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Georgia Southern team going to Mexico for Baja 1000
Famous race starts Nov. 20 in Baja, Calif.
baja vehicle Web
An engineering student with Georgia Southerns Eagle Motorsports Baja 1000 team works on the vehicle that students will drive in the famous race that starts Nov. 20. - photo by Photo courtesy Georgia Southern University

An 840-mile drive down the coast of the Baja California peninsula in Mexico might sound like a great way to enjoy some sightseeing, but for 13 Georgia Southern students, that drive will be dangerous, grueling and the opportunity of a lifetime.

The students are part of the university’s Eagle Motorsports Baja 1000 team, and are traveling to Mexico to compete in the second-largest off-road race in the world: the Baja 1000. While there, the student-based team will make history by becoming the first collegiate team to compete in the utility terrain vehicle-specific class, and the first collegiate team to compete in the race in more than three decades.

The Baja 1000 team departs for Mexico Monday, and the race begins Nov. 20. Television coverage is available on CBS Sports Network and ESPN, and a live stream of the race will be available at

“It’s not a sustainable activity for us to go out and baby step into the field,” said Spencer Harp, team advisor and laboratory supervisor for the Department of Mechanical Engineering. “You get noticed for the splash that you make, so we’re just jumping in and doing something else that no one else has done.”

The team, one of three racing teams within Eagle Motorsports, was challenged with rebuilding a brand new utility terrain vehicle (UTV), a two-seat machine with a roll cage, from the ground up to meet SCORE-International requirements. SCORE-International is the governing organization of the off-road race.


Preparing for endurance race

In addition, the team worked with Hisun Motors to secure a corporate sponsorship, plus numerous other sponsors, to help with the cost of materials and travels to Mexico. They also had to prepare mentally and physically for the 840-mile course, which must be completed within 40 hours of crossing the start line.

“You’re not just riding down a dirt road, this is just a rough cut path through the middle of the woods,” Harp said. “Some of these paths haven’t been touched by man, period. You can go from riding down a smooth beach or smooth dirt road to going through mountainous rocky, terrain, crossing old riverbeds full of silt and sand. It’s an endurance race.”

Kara Dees, co-captain of the team and one of two female students traveling to Mexico, and Robert Branch, project lead, are two of the students that’ll be driving and co-driving the car. Both students said they have taken up various forms of exercise to prepare, but also are relying heavily on their faith and support system made up of friends and family, to prepare mentally for the challenge.

“The biggest thing is: to finish first, first you must finish. You have to beat the terrain first,” Branch said. “The co-driver has a duty and obligation of not only being your ears and eyes because you also have to watch out who’s behind you, but they are also normally your mechanic. Most of the time for professional and amateur racers, the co-drivers are the first person to step out of the car. If the driver is hurt or any changes need to be made communicatively, it is the co-driver’s responsibility.”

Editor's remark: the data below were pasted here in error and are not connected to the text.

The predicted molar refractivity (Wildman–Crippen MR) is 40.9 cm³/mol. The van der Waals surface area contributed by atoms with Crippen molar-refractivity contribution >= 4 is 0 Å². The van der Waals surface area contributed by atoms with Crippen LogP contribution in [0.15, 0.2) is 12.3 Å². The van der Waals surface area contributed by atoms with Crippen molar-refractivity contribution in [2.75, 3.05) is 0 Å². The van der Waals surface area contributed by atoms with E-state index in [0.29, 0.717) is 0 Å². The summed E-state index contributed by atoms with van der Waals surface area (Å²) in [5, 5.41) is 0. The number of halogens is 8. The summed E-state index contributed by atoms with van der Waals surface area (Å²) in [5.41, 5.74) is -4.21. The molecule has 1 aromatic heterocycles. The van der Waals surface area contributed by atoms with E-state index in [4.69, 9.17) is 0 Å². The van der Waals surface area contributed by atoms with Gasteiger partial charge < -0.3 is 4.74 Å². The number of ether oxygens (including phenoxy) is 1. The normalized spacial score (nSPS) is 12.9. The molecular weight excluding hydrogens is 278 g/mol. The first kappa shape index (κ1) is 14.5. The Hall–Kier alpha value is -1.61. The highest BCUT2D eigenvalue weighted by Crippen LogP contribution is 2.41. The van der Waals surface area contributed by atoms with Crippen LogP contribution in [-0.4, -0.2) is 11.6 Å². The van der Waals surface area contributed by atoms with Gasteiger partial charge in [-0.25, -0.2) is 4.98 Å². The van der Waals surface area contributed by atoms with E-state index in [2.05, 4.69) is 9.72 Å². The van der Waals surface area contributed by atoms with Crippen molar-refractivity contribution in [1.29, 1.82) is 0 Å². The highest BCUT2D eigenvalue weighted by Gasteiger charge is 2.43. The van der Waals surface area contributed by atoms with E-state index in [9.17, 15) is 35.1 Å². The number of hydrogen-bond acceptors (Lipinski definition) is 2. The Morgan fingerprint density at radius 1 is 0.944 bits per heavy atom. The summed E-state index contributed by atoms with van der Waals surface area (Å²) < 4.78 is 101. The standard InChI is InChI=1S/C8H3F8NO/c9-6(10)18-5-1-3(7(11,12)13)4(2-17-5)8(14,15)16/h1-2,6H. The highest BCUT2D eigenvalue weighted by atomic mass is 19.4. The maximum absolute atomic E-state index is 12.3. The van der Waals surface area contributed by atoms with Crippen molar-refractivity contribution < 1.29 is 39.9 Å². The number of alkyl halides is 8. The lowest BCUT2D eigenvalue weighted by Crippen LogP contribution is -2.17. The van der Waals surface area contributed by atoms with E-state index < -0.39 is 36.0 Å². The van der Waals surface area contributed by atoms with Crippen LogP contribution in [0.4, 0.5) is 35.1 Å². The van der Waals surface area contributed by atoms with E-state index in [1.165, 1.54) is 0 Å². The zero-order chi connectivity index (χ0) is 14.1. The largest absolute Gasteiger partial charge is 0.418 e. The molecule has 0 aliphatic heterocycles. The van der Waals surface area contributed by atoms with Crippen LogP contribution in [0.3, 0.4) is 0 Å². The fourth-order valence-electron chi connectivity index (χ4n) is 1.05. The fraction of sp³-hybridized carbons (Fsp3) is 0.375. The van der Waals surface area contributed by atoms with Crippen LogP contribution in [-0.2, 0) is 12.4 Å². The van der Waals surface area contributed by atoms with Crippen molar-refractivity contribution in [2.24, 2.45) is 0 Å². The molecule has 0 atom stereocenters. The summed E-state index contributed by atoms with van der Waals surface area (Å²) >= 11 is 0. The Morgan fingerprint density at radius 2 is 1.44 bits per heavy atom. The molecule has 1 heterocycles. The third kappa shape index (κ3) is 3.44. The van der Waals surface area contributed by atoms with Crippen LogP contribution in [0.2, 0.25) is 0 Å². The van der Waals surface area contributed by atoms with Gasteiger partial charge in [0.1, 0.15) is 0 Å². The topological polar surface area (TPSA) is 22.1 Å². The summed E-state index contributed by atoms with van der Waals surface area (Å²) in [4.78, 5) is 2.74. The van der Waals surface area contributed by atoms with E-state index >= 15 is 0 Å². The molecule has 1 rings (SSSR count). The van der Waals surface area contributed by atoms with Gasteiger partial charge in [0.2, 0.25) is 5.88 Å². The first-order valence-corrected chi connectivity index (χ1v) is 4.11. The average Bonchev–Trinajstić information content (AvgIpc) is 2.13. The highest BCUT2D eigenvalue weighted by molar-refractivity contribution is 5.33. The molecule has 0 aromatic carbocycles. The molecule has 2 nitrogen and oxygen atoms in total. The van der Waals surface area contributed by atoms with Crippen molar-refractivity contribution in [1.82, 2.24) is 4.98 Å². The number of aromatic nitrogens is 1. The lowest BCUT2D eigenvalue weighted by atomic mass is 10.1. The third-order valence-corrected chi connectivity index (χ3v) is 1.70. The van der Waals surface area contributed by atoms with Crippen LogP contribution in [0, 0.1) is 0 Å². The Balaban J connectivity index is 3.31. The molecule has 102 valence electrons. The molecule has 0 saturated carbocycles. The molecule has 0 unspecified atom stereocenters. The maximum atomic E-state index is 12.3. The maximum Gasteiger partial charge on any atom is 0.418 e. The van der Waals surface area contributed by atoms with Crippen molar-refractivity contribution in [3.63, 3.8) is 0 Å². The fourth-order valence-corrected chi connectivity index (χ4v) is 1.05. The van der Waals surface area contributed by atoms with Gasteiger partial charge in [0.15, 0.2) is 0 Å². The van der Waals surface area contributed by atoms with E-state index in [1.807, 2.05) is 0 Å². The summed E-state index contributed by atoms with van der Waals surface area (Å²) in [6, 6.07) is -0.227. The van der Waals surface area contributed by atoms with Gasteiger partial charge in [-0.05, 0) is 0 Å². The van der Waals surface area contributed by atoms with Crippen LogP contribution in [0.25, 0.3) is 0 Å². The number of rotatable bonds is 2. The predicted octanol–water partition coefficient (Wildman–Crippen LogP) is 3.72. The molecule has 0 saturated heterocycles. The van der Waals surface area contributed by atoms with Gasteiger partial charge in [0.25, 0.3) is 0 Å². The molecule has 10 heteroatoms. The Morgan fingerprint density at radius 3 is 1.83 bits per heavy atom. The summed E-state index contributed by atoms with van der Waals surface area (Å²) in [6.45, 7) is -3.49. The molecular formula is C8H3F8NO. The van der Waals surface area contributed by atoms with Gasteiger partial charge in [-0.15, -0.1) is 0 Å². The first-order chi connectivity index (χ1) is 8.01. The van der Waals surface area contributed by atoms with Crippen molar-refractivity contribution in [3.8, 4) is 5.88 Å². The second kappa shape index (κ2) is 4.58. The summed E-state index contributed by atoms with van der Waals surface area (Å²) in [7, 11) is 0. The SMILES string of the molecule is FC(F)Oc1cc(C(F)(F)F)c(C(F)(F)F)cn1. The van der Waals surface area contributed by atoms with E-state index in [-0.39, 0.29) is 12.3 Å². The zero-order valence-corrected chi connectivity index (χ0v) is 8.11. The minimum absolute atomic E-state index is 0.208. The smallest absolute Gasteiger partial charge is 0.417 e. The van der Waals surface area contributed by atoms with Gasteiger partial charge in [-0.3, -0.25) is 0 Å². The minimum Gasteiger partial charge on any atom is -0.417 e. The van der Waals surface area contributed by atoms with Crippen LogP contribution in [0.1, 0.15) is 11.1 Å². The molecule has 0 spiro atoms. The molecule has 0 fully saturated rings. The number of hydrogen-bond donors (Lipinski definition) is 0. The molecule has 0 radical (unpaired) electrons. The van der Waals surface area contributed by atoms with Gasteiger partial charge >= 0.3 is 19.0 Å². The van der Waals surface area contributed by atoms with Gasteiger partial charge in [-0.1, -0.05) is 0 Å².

Team support

In addition to the driver and co-driver, there is a chase team that follows the course to support if anything goes wrong. For Eagle Motorsports, an additional support team on the East Coast will watch a live broadcast of the race and track the car with GPS to communicate with the chase team in Mexico.

“There are some areas of the course that are in a valley where our radio communications won’t work, our satellite phones won’t work and at times, you might be 100 miles from anyone who can help you. So there is a fear factor associated with it,” said Harp.

The team also faces another challenge–criticism from veteran racers, some who invest millions of dollars to participate in this race.

“Most teams spend a minimum of two years building a platform to go race, and we started a year ago with the idea, and spent six months trying to secure a corporate sponsorship, then building, designing and figuring out the logistics,” Harp said. “That’s a third of the time anyone else would normally attempt to do it. We’ve been told by several seasoned professionals that this was an absurd idea and we’re really reaching.


Engineering students

“But what they don’t understand is where they may have a team of two or three people, we’ve got 20-plus, well-educated engineering students making an effort to ensure everything is accounted for,” he continued.

Branch added, “We’ve had plenty of people ask ‘Why not start with something smaller?’ But a lot of people start to realize that time is a factor in everything they do. If someone came to you and handed you a once in a lifetime experience, and you knew that you’d have to work every single day to even come close to success, would you still take it? That’s what I was left with and I chose yes.”

And while Harp admits the team might be “in the dark a bit,” having accomplished so much in so little time is what is driving the team’s motivation.

“Being able to see our hard work come to fruition is the sweetest reward. This year long project has had many ups and downs along the way,” Dees said. “I am excited to make history by showing up as the first collegiate team to ever race in this [class of] competition.”




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